Jordan Spieth’s last three tournaments all have been on islands. Bahamas. Maui. Oahu. After opening with a six-under 64 on Thursday at the Sony Open in Hawaii with an all-around solid effort at Waialae Country Club, Spieth was quizzed at length on his newest piece of equipment — which has absolutely no bearing on his fortunes in the aforementioned stretch.
He bought an RV.
Yep, the Spieth clan has joined the legion of PGA Tour players — Davis Love III, Bubba Watson and Jason Day among them — who are making the rounds in a motor home. The three-time major winner broke it out at the CJ Cup at South Carolina, where he finished T-52. Not a great debut, but who knows how the convenience factor will elevate his play in the future. Not that golf was even much of a consideration when he executed the acquisition.
“Just glamping, you know. Slumming it. Should be a lot of fun,” Spieth said after a round that featured seven birdies, one bogey and was, frankly, the subplot to the topic of what rubber is hitting the road when the tour returns to the continental US. “The reason was kind of to have a home on the road. Got the same mattress I have at home, and we’ll leave a lot of [son] Sammy’s stuff on the bus, therefore won’t to have pack a whole lot and can ride on it a lot in between events given the way the West Coast swing [falls] … and especially the Florida swing.”
According to Spieth, his wife, Annie, has “wanted one for a while” getting to the real crux of the decision, which he called, “not a minor purchase”. He wouldn’t say how not minor it was, nor share its dimensions. “I didn’t really want one prior to Sammy, [but] it was just a matter of if the perfect one came at the right time, and it did this last fall.”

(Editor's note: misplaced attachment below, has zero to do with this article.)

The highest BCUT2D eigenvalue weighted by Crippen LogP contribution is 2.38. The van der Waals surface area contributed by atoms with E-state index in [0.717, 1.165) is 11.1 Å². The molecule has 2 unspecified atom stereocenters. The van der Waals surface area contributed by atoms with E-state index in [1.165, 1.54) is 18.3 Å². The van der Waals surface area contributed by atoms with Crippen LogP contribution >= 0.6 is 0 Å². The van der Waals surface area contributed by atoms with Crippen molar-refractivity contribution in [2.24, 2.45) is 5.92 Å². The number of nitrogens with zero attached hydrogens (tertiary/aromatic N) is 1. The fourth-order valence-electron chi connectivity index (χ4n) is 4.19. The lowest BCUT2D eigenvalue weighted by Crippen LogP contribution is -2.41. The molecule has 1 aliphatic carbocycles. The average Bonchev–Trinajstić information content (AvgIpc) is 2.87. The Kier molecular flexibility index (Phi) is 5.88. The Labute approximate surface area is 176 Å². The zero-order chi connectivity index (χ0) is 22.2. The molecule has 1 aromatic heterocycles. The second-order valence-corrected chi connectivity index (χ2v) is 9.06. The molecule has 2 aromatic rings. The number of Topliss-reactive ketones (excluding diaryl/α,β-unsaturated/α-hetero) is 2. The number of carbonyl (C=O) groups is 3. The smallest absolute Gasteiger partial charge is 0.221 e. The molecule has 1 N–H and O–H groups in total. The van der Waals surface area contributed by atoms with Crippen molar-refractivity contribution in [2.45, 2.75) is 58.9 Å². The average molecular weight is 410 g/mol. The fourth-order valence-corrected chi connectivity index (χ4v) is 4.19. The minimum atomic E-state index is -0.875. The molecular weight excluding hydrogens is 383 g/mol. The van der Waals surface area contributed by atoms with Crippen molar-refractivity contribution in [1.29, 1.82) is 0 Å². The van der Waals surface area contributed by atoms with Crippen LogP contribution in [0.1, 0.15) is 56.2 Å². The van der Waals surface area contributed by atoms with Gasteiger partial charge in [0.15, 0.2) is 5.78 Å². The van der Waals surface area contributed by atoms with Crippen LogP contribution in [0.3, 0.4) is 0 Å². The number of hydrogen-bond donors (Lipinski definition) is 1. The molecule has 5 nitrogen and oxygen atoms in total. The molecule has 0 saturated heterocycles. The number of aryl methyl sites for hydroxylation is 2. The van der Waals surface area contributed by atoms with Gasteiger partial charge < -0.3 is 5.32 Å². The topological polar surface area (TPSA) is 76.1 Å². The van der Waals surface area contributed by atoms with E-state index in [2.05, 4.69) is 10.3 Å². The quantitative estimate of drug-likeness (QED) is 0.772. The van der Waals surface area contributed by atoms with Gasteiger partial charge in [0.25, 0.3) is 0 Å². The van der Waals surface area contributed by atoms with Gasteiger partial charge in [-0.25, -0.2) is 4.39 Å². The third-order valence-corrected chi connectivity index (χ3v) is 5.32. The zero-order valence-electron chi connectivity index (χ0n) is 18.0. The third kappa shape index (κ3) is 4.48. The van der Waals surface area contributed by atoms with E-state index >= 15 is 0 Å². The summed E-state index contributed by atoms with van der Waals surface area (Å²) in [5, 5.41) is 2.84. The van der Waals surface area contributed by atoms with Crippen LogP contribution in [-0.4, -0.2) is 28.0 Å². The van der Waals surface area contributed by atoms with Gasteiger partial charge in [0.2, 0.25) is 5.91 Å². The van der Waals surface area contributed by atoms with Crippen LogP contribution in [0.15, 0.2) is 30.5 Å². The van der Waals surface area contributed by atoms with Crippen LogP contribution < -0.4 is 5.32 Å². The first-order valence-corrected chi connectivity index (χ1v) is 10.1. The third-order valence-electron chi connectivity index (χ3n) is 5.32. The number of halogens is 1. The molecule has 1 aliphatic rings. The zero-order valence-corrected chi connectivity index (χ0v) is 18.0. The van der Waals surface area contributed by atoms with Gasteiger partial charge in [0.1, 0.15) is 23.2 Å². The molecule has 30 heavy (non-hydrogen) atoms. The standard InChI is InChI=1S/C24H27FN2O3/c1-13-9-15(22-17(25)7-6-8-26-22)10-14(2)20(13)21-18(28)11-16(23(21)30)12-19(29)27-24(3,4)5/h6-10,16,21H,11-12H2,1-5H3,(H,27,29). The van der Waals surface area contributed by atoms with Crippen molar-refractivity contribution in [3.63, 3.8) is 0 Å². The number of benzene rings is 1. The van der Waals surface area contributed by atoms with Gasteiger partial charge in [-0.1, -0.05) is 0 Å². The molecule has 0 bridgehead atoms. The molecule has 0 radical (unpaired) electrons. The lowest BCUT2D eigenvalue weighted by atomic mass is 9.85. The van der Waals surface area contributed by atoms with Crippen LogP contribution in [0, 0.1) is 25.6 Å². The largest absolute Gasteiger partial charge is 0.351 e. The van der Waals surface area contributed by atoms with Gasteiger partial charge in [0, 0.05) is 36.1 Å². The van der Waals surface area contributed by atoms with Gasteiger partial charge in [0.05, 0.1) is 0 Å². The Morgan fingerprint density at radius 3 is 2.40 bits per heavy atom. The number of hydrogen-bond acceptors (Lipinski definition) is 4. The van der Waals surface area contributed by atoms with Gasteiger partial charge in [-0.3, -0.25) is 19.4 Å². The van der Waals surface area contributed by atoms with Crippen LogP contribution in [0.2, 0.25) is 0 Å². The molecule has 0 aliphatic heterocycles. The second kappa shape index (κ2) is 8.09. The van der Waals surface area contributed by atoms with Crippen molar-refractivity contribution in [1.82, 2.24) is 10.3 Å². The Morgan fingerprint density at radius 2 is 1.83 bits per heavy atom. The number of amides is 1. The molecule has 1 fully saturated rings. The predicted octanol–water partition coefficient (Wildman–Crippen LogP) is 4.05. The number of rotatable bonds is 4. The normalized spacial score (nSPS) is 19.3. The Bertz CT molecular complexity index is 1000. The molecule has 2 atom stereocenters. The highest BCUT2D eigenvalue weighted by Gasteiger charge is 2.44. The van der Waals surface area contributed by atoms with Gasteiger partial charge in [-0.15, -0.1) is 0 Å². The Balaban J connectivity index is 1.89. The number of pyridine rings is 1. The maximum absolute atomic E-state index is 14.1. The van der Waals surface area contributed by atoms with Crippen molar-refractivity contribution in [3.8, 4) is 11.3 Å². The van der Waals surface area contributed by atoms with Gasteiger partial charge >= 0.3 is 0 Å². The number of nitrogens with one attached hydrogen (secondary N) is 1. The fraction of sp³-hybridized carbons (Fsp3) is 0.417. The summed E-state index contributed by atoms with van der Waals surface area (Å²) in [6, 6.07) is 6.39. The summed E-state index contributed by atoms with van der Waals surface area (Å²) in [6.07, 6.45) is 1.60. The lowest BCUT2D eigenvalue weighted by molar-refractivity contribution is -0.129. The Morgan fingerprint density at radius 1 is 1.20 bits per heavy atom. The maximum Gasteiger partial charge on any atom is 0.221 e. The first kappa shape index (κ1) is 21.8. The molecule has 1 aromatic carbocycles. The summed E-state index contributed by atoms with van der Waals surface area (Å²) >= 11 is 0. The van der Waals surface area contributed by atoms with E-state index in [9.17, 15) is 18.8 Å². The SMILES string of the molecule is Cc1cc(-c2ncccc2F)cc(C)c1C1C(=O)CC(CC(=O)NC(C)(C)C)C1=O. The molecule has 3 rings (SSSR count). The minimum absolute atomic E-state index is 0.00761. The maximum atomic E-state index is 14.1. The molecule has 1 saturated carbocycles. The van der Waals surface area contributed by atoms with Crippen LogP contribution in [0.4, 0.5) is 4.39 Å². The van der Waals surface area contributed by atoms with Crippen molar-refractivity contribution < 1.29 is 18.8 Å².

There are maybe a dozen tour players who travel with their families in an RV, but, Spieth noted, “four of them went to LIV [including Watson] and sold theirs because … it’s hard to go Saudi to Chicago in a two-week stretch in an RV.
“Annie is trying to recruit a lot of our friends out here to do it,” the Texan added, “so we’ll see in the next few years if that works or not.”
In case you were wondering — because we were — Spieth hasn’t yet driven the thing. He hired a driver, one who has worked for other tour RV owners. But he’s warming up to the idea. “I plan on driving it on an open-road stretch at some point when it’s not pulling out of Phoenix and not into LA, but maybe switch and do like an hour just because it would be fun,” he said. “I’m a dad now. Someone wants me to honk, I’ll honk.”
Amid a discussion that would make Randy Quaid’s Cousin Eddie character envious, Spieth barely had a chance to toot his own horn about a round that included hitting 15 of 18 greens in regulation and a strokes gained/putting performance that ranked fifth in the early wave at 3.319. Though he hit only seven of Waialae’s predominantly dogleg fairways, he was happy in the driving (golf division) aspect of his game, too.
In a roundabout way he explained that the quick start, which put him tied atop the leaderboard with Chris Kirk, was a confidence builder compared to other early season rounds in which the score might have been acceptable but the method in which he achieved it was a bit suspect.
“What I will say is I’m confident relative to other time periods I’ve been off to similar starts, which is a really good place to be,” said the 12-time tour winner, who is coming off a T-13 last week at the Sentry Tournament of Champions at Kapalua Resort despite a cracked driver on the eve of the event and some mental blunders that were still bugging him. “I believe I can shoot five or six under each day out here. Not to say that that means it’ll happen, but there are other times I would be sitting there going, how do I hold this together, to be honest. Seriously.
“I feel like I left a couple out there, but I also really had fun today.”
And then he retired to his hotel room. Slumming it.